Strange digital city rankings

Seoul tops, New York 4th, Toronto 10 in digital city ranking


The e-governance Institute at Rutgers University and a Korean university surveyed the online presence for 100 of the world’s biggest cities and determined that Seoul, Korea is the model cities should emulate when it comes to providing services and information to its citizens. New York was 4th, and Toronto was 10th. But New York was the only U.S. city evaluated and Toronto was the only Canadian city evaluated. Strange.

Why is the bond market so happy?

The Economist’s Buttonwood columnist, sounding more and more like Michael Lewis by the day, muses aloud the current ahistorical disconnect between the bond market and the economy — things are getting better in the economy, yet the bond market hasn’t fallen (as would ordinarily be the case). He/she/it concludes bearishly, even for him/her/it, reciting the bear’s mantra: “Oh save us from protectionism, private debt, and public deficit, so help me market.”

Kicking Google before it’s down

With Google’s IPO impending, Fortune magazine makes a pre-emptive strike. It credibly calls Sergey and Larry’s search company chaotic, caste-oriented (educationally speaking), and lacking a credible chain of command — it’s all command, no chain. I’m largely convinced, but then again, I’m not surprised either.

Slate Hires Henry Blodget

Slate magazine hiring discredited equity analyst Henry Blodget to report on the impending Martha Stewart trial is a stroke of genius. Having abandoned any pretense integrity the doors are wide open to all sorts of wonderful ideas. What about Mike Tyson writing on Michael Jackson’s trial? Or Ken Lay and Dennis Kozlowski writing about each other’s trial at the same time?
I can hardly wait.

The Cost of Starting Up

The Cost of Starting Up


Entrepreneurs are dreaming. According to an SBA study, they expect start-up costs to be $6,000, or as much as $20,000 if there are a few people involved. As the study points out, the expectation is far too low considering working capital needs.

Absent presence and “surfer voice”

Fascinating article in this morning’s WSJ about absent presence and surfer voice. The idea? There is a rise in that half-engaged, less-than-attentive tone of voice we use when we are talking to someone on the phone, while also instant messaging, emailing, surfing the web, and checking a spreadsheet: “OK … uh-hum … right … OK.” I’m certainly guilty.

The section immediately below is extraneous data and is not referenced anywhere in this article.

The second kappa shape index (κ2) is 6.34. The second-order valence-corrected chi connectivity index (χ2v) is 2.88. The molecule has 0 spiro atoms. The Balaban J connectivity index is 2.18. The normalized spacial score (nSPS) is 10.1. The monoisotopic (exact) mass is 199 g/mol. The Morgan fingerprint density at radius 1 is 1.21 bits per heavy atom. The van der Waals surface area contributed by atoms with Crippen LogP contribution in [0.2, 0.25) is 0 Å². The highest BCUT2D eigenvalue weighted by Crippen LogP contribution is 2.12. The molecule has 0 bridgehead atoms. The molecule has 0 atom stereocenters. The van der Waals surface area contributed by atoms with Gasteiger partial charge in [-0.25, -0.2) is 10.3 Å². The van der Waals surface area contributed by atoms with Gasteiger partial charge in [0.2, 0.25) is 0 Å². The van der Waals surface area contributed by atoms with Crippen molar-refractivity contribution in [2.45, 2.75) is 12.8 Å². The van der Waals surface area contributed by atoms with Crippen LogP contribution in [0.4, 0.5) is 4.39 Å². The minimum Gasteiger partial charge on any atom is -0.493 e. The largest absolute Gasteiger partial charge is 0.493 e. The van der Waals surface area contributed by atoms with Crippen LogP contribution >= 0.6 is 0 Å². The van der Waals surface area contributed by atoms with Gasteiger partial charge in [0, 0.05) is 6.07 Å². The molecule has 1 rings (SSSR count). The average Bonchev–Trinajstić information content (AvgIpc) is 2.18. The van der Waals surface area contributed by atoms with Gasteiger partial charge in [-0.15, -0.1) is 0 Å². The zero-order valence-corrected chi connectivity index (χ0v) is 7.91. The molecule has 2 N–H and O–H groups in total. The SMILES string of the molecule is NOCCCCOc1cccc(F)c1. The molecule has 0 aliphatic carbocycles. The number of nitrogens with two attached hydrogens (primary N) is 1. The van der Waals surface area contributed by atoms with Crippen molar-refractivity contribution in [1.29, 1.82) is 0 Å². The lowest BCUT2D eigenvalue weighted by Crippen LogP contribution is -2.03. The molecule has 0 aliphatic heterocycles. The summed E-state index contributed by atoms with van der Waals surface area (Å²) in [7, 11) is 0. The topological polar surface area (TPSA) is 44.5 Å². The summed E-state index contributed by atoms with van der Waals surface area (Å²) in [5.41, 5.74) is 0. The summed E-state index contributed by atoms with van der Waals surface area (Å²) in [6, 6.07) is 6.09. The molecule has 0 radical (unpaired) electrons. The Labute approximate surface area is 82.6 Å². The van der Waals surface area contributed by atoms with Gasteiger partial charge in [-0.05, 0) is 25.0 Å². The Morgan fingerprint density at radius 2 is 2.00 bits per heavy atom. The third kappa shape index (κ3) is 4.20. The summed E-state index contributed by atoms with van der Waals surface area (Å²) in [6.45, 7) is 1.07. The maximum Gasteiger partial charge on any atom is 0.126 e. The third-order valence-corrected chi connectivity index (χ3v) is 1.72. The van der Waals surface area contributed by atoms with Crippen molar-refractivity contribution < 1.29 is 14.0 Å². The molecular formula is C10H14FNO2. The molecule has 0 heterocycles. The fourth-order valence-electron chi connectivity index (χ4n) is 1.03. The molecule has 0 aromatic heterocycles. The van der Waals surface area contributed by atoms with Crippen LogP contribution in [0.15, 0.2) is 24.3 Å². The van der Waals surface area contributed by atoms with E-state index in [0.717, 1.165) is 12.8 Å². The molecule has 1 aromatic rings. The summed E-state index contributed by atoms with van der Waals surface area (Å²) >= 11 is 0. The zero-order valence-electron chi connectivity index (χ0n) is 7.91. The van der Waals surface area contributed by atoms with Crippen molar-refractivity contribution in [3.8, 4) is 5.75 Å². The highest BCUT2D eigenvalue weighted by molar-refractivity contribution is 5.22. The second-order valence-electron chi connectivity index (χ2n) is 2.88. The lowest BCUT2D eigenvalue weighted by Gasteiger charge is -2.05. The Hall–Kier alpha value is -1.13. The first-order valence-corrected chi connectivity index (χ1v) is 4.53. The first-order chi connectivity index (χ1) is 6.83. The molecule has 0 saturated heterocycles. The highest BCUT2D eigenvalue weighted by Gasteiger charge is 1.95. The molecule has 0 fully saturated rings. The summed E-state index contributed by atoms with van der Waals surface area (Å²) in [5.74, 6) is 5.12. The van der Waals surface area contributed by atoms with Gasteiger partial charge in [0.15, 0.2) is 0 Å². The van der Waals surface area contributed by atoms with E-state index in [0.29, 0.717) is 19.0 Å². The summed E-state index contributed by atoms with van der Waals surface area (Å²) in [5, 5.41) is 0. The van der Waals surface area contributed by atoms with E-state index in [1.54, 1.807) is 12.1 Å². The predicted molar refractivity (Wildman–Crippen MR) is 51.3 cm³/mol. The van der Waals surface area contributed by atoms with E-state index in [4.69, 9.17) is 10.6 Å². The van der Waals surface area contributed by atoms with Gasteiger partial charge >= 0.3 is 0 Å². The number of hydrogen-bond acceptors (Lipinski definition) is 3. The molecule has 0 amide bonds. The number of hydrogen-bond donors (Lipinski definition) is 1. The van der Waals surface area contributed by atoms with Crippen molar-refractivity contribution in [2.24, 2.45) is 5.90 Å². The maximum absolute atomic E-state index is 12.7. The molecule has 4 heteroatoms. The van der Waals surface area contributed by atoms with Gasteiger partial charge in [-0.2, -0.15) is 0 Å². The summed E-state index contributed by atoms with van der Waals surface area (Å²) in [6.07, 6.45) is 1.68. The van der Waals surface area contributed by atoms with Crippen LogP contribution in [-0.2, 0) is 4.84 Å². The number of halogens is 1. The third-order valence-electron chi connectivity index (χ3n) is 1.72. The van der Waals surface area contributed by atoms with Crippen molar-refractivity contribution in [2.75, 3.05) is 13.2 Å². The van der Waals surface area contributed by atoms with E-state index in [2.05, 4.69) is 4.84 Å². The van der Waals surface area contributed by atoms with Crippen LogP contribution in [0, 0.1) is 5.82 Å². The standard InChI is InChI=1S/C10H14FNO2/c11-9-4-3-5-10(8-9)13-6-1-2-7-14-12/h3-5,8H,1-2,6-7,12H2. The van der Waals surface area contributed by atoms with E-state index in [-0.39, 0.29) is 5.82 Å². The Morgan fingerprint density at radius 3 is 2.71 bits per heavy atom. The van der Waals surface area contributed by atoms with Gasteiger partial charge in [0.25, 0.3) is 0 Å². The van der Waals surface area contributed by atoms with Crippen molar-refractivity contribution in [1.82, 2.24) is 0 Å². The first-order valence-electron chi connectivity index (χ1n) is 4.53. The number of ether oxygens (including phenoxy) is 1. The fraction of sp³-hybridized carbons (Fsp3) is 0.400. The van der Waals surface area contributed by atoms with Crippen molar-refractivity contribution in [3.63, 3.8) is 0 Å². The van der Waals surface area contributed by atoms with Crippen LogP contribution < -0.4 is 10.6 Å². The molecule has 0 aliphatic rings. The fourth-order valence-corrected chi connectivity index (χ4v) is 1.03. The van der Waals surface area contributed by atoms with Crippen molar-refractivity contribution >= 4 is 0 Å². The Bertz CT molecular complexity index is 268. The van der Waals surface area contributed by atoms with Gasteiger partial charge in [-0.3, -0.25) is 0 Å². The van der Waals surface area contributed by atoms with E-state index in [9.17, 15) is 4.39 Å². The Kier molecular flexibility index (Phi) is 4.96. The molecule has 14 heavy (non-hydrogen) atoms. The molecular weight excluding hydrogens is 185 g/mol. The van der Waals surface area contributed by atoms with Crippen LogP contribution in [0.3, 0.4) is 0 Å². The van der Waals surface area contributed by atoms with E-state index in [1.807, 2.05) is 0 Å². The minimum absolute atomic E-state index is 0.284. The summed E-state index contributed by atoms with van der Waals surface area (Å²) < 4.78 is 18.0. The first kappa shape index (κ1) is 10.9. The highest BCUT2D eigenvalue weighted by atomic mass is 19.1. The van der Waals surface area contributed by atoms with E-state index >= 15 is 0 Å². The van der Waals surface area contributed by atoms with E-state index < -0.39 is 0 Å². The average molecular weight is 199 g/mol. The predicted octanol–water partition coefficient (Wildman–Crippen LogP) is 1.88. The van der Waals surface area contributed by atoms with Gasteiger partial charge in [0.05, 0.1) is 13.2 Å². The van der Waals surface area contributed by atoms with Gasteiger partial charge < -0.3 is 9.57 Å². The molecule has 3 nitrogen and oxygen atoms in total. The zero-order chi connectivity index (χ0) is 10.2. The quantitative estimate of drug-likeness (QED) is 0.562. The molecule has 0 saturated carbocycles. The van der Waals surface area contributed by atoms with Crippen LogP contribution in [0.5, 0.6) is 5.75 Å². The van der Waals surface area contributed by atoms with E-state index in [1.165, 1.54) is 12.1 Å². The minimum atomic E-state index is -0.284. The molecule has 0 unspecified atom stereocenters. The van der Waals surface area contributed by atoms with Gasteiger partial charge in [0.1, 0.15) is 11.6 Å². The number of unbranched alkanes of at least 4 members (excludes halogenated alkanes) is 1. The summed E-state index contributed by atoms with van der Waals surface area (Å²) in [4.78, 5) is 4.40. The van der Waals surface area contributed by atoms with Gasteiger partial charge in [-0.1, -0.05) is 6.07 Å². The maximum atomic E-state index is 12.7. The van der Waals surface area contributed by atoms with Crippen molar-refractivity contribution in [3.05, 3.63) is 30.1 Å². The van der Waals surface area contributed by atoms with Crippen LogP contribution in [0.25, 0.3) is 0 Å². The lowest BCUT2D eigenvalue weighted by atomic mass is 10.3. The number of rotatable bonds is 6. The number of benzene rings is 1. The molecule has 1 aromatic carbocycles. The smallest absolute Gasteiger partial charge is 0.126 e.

[From WSJ via Fast Company]

CRTC protects Canadians from Reagan biopic

The CRTC just said “No” to expanding the list of satellite channels offered in Canada. Proposed stations would have included Showtime, HBO, and ESPN, among others. Sayeth the CRTC, the Canadian Cable Television Association didn’t make its case strongly enough. Canadians can breath a huge sigh of relief: the CRTC is protecting them from that Reagan biopic on Showtime. What madness.
CRTC says no to U.S. channels

Apocalypse Now

Truly apocalyptic here in San Diego Couty right now. Fires. Orange sky. Ochre sun. Otherworldly.

Mischief in the WSJ

Two delightfully mischievous columns in the WSJ today. First, former Canadian Prime Minister Brian Mulroney implicitly rebukes current Canadian prime minister (sort of) Chretien. Mulroney chides countries that don’t support current U.S. pre-emptive policies i.e., Canada.
Second bit of mischief-making from Gregg Easterbrook, who has been in the news for his recent comments about Michael Eiser, Miramax, and the violence in the movie Kill Bill. In his WSJ column Easterbrook eulogizes Garett “Tragedy of the Commons” Hardin, who recently took his own life. But Easterbrook argues along the way that Hardin was badly wrong about his basic contention, that humanity was about to overrun the earth.

Disposable email

So, Yahoo has announced disposable email addresses — addresses that you can use for a single purpose, but aren’t really linked to your main email account. It is a decent solution to one part of the spam problem, that of email addresses being sold. That said, it is going to make finding an unused Yahoo email addresses even more difficult: I tried to obtain four different obscure letter/number addresses this morning to use as the “root” of my new disposable email address at Yahoo. All four were taken.